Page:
If you’re hungry for a new healthy-living fad, think fast
Jokes aside, intermittent fasting has proved in tests to improve the metabolism - but don’t do it to lose weight
When Twitter CEO Jack Dorsey tweeted that he does “a 22 hour fast daily (dinner only), and recently did a three-day water fast”, people hit back, asking how smart this was.
His approach is a stricter version of the 16:8 method: 16 hours of fasting (typically overnight) followed by eight hours of normal eating.
It’s no surprise that intermittent fasting is taking off among Silicon Valley geeks and medical profs alike (as well as other mortals). After all, neuroscientists have proved that this style of eating boosts and protects the brain.
Wits HIV professor Francois Venter is one of a group of world-renowned scientists and doctors to do this, typically eating normally for five days a week followed by two days of semi-fasting.
“We are senior researchers but not in the obesity field,” said Venter. “The hardcore data-driven people put their heads together and scientifically reviewed the literature on weight control and decided on [intermittent] fasting.
“It’s flexible to eat a quarter of the normal calories twice a week,” says Venter, whose sole interest in weight is how it affects his rock climbing. “Two days a week is much easier to do than starving for a week or a month.” Despite the trend towards intermittent fasting – typically two days a week, 16 hours a day or alternate days – results of a study published in January show that it is no better than conventional diets for losing weight.
It may be easier to follow than a “diet”. It may have greater health benefits – boosting your metabolism, protecting against degenerative brain disease and potentially slowing down ageing – but it’s not a shortcut to a slinkier you.
The German Cancer Research Centre and Heidelberg University Hospital ran a trial with 150 overweight and obese participants. Centre researcher Ruth Schübel said: “There are in fact only a few smaller studies on intermittent fasting so far, but they have come up with strikingly positive effects for metabolic health.
“This made us curious and we intended to find out whether these effects can also be proven in a larger patient group and over a prolonged period” using the 5:2 dietary plan.
“The result may be as surprising as it is sobering for all followers of intermittent fasting,” said Schübel. Both dietary groups lost the same amount of body weight, unhealthy belly fat (visceral fat) and extra fat in the liver, with no significant metabolic differences reported.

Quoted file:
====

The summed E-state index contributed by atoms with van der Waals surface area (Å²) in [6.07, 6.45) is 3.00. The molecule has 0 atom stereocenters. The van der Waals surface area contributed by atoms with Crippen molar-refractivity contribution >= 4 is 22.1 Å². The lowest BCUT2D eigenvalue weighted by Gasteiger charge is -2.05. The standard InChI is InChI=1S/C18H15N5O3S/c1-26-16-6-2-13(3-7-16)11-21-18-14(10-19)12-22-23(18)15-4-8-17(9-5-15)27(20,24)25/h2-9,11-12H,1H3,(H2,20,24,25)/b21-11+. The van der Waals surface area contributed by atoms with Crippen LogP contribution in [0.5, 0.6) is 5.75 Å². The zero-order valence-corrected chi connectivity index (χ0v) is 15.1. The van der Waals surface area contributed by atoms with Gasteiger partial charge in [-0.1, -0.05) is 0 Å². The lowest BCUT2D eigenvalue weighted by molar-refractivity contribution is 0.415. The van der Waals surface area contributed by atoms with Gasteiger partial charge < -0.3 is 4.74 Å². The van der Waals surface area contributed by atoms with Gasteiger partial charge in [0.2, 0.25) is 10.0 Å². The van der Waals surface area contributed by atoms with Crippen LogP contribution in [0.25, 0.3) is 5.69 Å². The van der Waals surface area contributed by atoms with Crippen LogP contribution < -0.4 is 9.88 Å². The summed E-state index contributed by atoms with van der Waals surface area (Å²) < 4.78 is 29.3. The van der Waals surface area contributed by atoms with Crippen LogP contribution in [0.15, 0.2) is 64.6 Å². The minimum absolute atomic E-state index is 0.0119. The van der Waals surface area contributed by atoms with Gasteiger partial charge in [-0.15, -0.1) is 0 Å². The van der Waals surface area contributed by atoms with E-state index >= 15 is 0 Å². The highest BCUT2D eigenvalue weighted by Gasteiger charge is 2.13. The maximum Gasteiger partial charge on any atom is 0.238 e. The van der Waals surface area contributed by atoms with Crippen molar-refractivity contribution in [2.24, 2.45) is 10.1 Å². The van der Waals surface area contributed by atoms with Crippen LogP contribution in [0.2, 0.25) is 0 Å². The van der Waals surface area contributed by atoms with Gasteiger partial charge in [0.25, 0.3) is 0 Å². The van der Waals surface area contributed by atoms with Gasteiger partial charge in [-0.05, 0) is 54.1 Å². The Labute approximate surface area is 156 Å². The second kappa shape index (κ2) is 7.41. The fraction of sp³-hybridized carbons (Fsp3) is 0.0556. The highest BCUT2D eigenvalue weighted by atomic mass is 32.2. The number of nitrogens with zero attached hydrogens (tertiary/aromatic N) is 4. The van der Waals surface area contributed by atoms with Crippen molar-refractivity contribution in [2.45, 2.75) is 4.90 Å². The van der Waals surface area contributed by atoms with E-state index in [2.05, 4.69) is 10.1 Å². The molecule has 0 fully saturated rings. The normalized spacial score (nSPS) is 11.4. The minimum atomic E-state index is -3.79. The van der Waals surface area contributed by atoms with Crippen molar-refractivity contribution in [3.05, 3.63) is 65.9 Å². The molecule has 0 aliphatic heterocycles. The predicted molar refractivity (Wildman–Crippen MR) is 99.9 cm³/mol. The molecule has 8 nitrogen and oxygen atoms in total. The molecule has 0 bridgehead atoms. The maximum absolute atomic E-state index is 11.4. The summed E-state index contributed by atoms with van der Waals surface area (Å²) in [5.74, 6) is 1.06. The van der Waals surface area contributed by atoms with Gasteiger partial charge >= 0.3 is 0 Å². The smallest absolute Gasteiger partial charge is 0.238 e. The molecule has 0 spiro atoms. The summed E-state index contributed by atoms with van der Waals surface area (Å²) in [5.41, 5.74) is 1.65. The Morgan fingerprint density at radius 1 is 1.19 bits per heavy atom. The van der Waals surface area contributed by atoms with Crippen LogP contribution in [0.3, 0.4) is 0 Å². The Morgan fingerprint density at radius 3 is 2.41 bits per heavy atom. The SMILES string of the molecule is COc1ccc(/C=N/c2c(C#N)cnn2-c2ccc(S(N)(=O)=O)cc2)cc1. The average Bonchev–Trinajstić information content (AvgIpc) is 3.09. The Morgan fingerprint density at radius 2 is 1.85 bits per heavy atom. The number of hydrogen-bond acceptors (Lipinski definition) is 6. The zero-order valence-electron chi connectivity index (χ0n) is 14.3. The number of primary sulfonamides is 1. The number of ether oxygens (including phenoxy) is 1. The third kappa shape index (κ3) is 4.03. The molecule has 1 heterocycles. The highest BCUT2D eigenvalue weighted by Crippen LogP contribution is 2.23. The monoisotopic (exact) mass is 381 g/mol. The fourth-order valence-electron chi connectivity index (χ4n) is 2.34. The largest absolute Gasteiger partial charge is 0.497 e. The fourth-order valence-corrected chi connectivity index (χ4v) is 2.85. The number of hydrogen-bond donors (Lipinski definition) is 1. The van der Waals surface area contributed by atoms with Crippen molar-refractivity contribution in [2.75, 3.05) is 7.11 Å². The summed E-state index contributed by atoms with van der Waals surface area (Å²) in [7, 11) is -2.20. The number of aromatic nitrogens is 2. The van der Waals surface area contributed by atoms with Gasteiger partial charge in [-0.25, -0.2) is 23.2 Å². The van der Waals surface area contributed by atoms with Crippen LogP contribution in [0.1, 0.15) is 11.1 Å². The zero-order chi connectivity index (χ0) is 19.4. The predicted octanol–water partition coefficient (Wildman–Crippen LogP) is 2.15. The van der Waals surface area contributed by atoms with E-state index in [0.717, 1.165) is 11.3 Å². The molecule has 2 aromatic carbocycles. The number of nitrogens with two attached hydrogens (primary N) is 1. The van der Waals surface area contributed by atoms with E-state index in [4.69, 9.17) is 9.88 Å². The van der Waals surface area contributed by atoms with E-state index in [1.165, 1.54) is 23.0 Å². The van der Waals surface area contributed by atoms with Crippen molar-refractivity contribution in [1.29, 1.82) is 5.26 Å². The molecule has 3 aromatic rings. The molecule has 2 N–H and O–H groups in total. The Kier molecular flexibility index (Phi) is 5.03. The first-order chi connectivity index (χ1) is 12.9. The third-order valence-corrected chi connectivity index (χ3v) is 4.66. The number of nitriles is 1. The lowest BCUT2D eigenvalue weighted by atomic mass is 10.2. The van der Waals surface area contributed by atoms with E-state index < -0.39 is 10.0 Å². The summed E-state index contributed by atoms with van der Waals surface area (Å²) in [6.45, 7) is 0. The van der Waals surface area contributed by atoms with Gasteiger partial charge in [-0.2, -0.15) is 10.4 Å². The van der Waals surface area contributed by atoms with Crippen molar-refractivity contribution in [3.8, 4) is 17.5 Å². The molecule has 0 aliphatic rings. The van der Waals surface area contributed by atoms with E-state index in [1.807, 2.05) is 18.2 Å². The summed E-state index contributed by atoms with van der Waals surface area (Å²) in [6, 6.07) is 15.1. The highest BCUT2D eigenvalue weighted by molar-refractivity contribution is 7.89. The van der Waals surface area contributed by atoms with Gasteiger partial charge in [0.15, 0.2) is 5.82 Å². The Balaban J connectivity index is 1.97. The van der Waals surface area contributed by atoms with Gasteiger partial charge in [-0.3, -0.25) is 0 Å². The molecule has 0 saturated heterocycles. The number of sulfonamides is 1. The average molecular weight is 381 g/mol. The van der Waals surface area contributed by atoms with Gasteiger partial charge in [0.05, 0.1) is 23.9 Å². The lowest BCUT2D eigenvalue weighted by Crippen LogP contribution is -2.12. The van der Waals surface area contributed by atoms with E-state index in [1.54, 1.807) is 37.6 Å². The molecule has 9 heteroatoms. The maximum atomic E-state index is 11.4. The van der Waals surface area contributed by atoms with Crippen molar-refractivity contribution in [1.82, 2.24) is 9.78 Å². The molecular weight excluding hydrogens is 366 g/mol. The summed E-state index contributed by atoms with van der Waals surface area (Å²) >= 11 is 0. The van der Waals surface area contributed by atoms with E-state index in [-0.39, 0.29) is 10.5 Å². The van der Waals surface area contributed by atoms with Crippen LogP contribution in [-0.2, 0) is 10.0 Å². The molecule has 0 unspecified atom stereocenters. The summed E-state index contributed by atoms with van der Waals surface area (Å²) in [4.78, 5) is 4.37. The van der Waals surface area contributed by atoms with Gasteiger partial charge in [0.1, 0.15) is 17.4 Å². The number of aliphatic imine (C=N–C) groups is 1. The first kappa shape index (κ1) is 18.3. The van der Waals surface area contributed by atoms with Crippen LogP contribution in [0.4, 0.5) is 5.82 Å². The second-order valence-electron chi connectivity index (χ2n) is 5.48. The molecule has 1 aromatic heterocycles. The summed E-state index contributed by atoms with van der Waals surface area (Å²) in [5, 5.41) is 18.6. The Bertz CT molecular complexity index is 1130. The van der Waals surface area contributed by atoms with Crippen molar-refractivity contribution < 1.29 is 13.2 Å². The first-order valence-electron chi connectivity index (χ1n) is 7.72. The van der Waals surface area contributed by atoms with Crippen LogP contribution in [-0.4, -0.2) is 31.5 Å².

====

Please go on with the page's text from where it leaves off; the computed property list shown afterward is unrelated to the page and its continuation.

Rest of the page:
What the research did reveal is that a small weight loss, by whatever means, is a major health gain. People who reduced their body weight by only 5% lost about 20% of the “dangerous visceral fat and more than a third of the fat in the liver”.
Lead scientist Tilman Kühn said: “For some people it seems to be easier to be very disciplined on two days instead of counting calories and limiting food every day.”
That seems to be one reason why intermittent fasting, hyped by celebrities, is so popular. Former pro footballer Terry Crews, host of the Ultimate Beastmaster, follows the eat-drink-and-be-merry routine for eight hours (2pm to 10pm) and then eats or drinks no more for 16 hours (though he may remain merry). After the initial adaptation, intermittent fasting has also been shown to improve mood.
If mice were men, we would all be fasting given the significant and lasting anti-ageing effects shown in rodent studies – even after the mice went back to unrestricted eating and over-ate, in one experiment by the Longevity Institute at the University of Southern California.
Institute director Valter Longo has tested this model of semi-fasting – plant-based, lasting five consecutive days – not only on mice but also on himself, family and colleagues, with positive results.
An Australian study published in January, on alternate-day fasting – another kind of intermittent fasting – found it to be effective for weight loss. In that trial 88 obese women lost up to 10kg over 10 weeks by eating normally for 24 hours and then fasting for 24 hours after breakfast.
But alternate-day fasting could be risky for people with diabetes by impairing the action of sugar-regulating hormone insulin, researchers said at the European Society of Endocrinology meeting last year. People with eating disorders and children are among those who should avoid it.
Irene Labuschagne, from the Nutrition Information Centre at Stellenbosch University, said: “Any individual on chronic medication or at risk of developing low blood glucose levels (metabolic syndromes, diabetics, training athletes), pregnant women and children should discuss fasting with their health professionals. Prolonged fasting could lead to dehydration or inadequate nutrient intake.”
She said for people to realise its potential for weight loss they had to make sure they avoided too much or too little food during the re-feeding phases.
“Eating patterns that reduce or eliminate night-time eating and prolong nightly fasting intervals may result in sustained improvements in human health,” said Labuschagne.
What seems best for health – on this the gurus align – is a balanced approach to nutrition and meals that involves being mindful about what you eat and enjoying it.
But if you do have a Hansel and Gretel day, eating the equivalent of a candy house, fasting is sure to help your body reboot. Maybe even your brain.